Fifty Years of Mincer Earnings Regressions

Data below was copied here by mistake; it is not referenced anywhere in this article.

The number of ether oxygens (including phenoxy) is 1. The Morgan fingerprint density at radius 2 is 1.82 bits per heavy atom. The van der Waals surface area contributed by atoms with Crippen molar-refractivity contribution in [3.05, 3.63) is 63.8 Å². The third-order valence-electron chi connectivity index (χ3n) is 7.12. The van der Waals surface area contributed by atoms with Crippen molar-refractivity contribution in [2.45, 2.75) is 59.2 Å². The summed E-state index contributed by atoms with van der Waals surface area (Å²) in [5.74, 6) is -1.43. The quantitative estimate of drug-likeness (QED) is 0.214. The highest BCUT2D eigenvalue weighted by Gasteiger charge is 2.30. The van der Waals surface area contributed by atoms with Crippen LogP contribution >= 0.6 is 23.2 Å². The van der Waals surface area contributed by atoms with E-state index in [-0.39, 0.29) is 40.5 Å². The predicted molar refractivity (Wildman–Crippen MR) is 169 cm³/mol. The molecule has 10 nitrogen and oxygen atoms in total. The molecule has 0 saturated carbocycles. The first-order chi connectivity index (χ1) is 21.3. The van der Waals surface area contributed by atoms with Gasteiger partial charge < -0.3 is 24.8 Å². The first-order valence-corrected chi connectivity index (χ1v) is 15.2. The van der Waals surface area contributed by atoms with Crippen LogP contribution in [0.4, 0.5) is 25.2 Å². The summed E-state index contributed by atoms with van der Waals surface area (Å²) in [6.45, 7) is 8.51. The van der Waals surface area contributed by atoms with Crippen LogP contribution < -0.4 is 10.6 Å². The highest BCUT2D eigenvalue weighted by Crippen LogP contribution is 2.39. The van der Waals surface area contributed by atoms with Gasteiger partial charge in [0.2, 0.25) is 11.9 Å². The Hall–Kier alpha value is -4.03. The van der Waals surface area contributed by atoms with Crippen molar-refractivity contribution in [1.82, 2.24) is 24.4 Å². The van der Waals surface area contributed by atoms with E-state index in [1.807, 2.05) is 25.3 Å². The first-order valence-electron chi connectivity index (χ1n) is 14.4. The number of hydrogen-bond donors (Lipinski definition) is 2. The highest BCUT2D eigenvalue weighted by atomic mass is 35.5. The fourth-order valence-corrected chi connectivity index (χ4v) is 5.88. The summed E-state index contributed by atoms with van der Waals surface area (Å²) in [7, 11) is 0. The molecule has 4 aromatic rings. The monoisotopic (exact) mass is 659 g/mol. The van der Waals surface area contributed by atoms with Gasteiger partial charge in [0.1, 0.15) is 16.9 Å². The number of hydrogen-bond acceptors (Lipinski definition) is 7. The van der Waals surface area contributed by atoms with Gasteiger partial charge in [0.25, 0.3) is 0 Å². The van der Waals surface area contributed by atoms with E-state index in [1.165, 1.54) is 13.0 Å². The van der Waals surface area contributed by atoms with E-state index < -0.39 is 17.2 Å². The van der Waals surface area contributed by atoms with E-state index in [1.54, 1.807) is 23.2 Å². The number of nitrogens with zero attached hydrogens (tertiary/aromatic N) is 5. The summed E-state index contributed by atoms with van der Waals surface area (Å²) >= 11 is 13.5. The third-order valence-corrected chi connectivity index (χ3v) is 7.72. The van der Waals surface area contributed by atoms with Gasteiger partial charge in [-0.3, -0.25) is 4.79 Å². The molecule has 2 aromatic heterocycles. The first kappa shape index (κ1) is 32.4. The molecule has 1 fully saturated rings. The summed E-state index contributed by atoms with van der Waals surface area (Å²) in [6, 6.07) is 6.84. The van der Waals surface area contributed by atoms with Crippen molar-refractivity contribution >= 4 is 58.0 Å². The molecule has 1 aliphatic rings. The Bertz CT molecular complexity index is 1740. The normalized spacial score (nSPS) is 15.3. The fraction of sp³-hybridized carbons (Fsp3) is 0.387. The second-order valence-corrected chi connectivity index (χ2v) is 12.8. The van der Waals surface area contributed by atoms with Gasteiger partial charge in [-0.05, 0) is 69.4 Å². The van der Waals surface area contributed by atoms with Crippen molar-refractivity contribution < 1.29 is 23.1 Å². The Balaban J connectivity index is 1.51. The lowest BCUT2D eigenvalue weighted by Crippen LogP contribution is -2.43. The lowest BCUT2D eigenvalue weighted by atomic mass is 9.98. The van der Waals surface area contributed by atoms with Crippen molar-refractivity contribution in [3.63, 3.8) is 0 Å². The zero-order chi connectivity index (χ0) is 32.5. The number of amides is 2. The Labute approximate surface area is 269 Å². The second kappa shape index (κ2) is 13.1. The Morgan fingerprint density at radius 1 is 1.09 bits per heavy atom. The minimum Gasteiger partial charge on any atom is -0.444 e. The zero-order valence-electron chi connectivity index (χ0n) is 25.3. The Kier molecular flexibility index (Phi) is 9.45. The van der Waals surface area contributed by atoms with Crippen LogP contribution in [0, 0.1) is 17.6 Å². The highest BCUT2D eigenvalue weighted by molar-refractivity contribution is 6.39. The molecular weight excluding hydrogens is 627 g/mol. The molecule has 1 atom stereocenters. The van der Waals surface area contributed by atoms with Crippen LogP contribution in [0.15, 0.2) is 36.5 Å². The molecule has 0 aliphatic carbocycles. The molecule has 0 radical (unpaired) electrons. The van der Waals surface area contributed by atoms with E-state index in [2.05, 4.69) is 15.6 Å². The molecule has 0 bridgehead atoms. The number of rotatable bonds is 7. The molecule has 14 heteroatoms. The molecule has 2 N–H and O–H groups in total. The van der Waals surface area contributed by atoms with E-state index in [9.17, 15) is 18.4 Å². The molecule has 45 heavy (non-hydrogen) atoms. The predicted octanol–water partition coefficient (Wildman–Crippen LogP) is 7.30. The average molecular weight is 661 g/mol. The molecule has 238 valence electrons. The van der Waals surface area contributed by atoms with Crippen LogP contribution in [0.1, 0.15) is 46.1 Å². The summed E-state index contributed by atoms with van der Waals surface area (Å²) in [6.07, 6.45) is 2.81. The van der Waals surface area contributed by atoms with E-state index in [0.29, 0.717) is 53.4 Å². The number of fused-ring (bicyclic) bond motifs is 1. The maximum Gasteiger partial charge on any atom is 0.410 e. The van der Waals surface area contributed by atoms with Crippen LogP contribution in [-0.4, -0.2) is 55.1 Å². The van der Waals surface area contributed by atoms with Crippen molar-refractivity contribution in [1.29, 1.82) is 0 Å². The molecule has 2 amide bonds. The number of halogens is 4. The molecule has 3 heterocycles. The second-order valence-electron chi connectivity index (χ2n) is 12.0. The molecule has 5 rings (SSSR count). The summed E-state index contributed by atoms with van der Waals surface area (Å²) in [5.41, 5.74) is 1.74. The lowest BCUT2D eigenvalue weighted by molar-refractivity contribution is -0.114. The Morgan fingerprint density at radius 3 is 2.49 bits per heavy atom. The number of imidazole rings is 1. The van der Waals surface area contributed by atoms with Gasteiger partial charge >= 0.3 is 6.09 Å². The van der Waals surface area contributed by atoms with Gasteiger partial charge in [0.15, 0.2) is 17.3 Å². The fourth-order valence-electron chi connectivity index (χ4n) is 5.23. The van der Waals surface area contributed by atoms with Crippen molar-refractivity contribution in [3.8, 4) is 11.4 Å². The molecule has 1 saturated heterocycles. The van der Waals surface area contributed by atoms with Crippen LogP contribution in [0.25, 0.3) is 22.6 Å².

The Mincer earnings function is the cornerstone of a large literature in empirical economics. This paper discusses the theoretical foundations of the Mincer model and examines the empirical support for it using data from Decennial Censuses and Current Population Surveys. While data from 1940 and 1950 Censuses provide some support for Mincer's model, data from later decades are inconsistent with it. We examine the importance of relaxing functional form assumptions in estimating internal rates of return to schooling and of accounting for taxes, tuition, nonlinearity in schooling, and nonseparability between schooling and work experience. Inferences about trends in rates of return to high school and college obtained from our more general model differ substantially from inferences drawn from estimates based on a Mincer earnings regression. Important differences also arise between cohort-based and cross-sectional estimates of the rate of return to schooling. In the recent period of rapid technological progress, widely used cross-sectional applications of the Mincer model produce dramatically biased estimates of cohort returns to schooling. We also examine the implications of accounting for uncertainty and agent expectation formation. Even when the static framework of Mincer is maintained, accounting for uncertainty substantially affects the return estimates. Considering the sequential resolution of uncertainty over time in a dynamic setting gives rise to option values, which fundamentally changes the analysis of schooling decisions. In the presence of sequential resolution of uncertainty and option values, the internal rate of return - a cornerstone of classical human capital theory - is not a useful guide to policy analysis.